Vieira, Elsa F, John Van Camp, Isabel MPLVO Ferreira, and Charlotte Grootaert. 2018. “Protein Hydrolysate from Canned Sardine and Brewing By-products Improves TNF-α-induced Inflammation in an Intestinal-endothelial Co-culture Cell Model.” European Journal of Nutrition 57 (6): 2275–2286.
Vancouver
1.
Vieira EF, Van Camp J, Ferreira IM, Grootaert C. Protein hydrolysate from canned sardine and brewing by-products improves TNF-α-induced inflammation in an intestinal-endothelial co-culture cell model. EUROPEAN JOURNAL OF NUTRITION. 2018;57(6):2275–86.
IEEE
[1]
E. F. Vieira, J. Van Camp, I. M. Ferreira, and C. Grootaert, “Protein hydrolysate from canned sardine and brewing by-products improves TNF-α-induced inflammation in an intestinal-endothelial co-culture cell model,” EUROPEAN JOURNAL OF NUTRITION, vol. 57, no. 6, pp. 2275–2286, 2018.
@article{8527305,
  abstract     = {Purpose: The anti-inflammatory activity of sardine protein hydrolysates (SPH) obtained by hydrolysis with proteases from brewing yeast surplus was ascertained. 
Methods: For this purpose, a digested and desalted SPH fraction with molecular weight lower than 10 kDa was investigated using an endothelial cell line (EA.hy926) as such and in a co-culture model with an intestinal cell line (Caco-2). Effects of SPH <10 kDa on nitric oxide (NO) production, reactive oxygen species (ROS) inhibition and secretion of monocyte chemoattractant protein 1 (MCP-1), vascular endothelial growth factor (VEGF), chemokine IL-8 (IL-8) and intercellular adhesion molecule-1 (ICAM-1) were evaluated in TNF-alpha-treated and untreated cells. 
Results: Upon TNF-alpha treatment, levels of NO, MCP-1, VEGF, IL-8, ICAM-1 and endothelial ROS were significantly increased in both mono- and co-culture models. Treatment with SPH <10 kDa (2.0 mg peptides/mL) significantly decreased all the inflammation markers when compared to TNF-alpha-treated control. This protective effect was more pronounced in the co-culture model, suggesting that SPH <10 kDa Caco-2 cells metabolites produced in the course of intestinal absorption may provide a more relevant protective effect against endothelial dysfunction. Additionally, indirect cross-talk between two cell types was established, suggesting that SPH <10 kDa may also bind to receptors on the Caco-2 cells, thereby triggering a pathway to secrete the pro-inflammatory compounds.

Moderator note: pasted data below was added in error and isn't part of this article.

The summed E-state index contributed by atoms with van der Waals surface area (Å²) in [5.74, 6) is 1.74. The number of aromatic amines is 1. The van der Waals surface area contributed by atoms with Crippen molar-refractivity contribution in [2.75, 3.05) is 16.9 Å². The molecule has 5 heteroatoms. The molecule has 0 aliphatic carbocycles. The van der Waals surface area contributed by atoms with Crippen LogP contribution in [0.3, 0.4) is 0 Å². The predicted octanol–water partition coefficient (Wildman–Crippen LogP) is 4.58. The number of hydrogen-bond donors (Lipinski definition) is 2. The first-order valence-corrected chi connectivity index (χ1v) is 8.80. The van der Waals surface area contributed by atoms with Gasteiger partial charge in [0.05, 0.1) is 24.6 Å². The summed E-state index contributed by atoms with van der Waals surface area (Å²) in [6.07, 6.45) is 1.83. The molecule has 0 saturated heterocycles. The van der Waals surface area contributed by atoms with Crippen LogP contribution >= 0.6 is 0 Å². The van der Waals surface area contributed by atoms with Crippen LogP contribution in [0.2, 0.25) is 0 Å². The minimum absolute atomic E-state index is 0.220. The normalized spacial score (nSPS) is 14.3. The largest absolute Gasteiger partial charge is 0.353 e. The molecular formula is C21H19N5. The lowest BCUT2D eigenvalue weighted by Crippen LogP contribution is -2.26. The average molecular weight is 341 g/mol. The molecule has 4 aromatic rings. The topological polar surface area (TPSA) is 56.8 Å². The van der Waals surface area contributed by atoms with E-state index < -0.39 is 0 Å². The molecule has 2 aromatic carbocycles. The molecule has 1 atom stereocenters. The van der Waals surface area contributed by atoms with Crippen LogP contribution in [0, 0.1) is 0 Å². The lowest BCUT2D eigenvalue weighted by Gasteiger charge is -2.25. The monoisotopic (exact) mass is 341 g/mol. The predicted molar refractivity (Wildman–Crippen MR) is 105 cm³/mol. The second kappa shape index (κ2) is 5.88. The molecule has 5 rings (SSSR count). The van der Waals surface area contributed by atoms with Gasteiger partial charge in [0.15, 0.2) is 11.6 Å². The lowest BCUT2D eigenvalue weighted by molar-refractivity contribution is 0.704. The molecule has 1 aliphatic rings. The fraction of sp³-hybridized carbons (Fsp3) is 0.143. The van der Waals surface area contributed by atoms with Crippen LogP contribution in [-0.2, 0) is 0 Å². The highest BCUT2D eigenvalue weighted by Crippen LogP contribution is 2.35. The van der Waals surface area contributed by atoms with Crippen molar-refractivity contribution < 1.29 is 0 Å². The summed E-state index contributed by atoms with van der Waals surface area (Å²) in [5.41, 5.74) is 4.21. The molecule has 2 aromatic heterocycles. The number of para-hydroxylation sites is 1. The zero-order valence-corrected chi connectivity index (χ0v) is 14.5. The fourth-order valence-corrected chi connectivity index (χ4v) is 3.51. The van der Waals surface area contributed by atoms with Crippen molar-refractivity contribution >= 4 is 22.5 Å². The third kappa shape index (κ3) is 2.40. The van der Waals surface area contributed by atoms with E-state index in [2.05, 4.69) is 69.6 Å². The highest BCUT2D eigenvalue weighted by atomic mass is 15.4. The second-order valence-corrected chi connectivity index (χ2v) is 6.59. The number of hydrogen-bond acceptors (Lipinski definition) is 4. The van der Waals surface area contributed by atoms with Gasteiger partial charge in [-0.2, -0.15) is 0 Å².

Conclusion: Overall, these in vitro screening results, in which intestinal digestion, absorption and endothelial bioactivity are simulated, show the potential of SPH to be used as a functional food with anti-inflammatory properties.},
  author       = {Vieira, Elsa F and Van Camp, John and Ferreira, Isabel MPLVO and Grootaert, Charlotte},
  isbn         = {1436-6207},
  journal      = {EUROPEAN JOURNAL OF NUTRITION},
  keywords     = {Sardine protein hydrolysate,Brewer's spent yeast,Anti-inflammatory activity,Co-culture model,TNF-alpha,PERFORMANCE LIQUID-CHROMATOGRAPHY,OXIDE INHIBITORY PEPTIDE,NF-KAPPA-B,IN-VITRO,ANTIINFLAMMATORY ACTION,MYTILUS-EDULIS,PURIFICATION,FISH,ANTIOXIDANT,FRACTION},
  language     = {eng},
  number       = {6},
  pages        = {2275--2286},
  title        = {Protein hydrolysate from canned sardine and brewing by-products improves TNF-α-induced inflammation in an intestinal-endothelial co-culture cell model},
  url          = {http://dx.doi.org/10.1007/s00394-017-1503-2},
  volume       = {57},
  year         = {2018},
}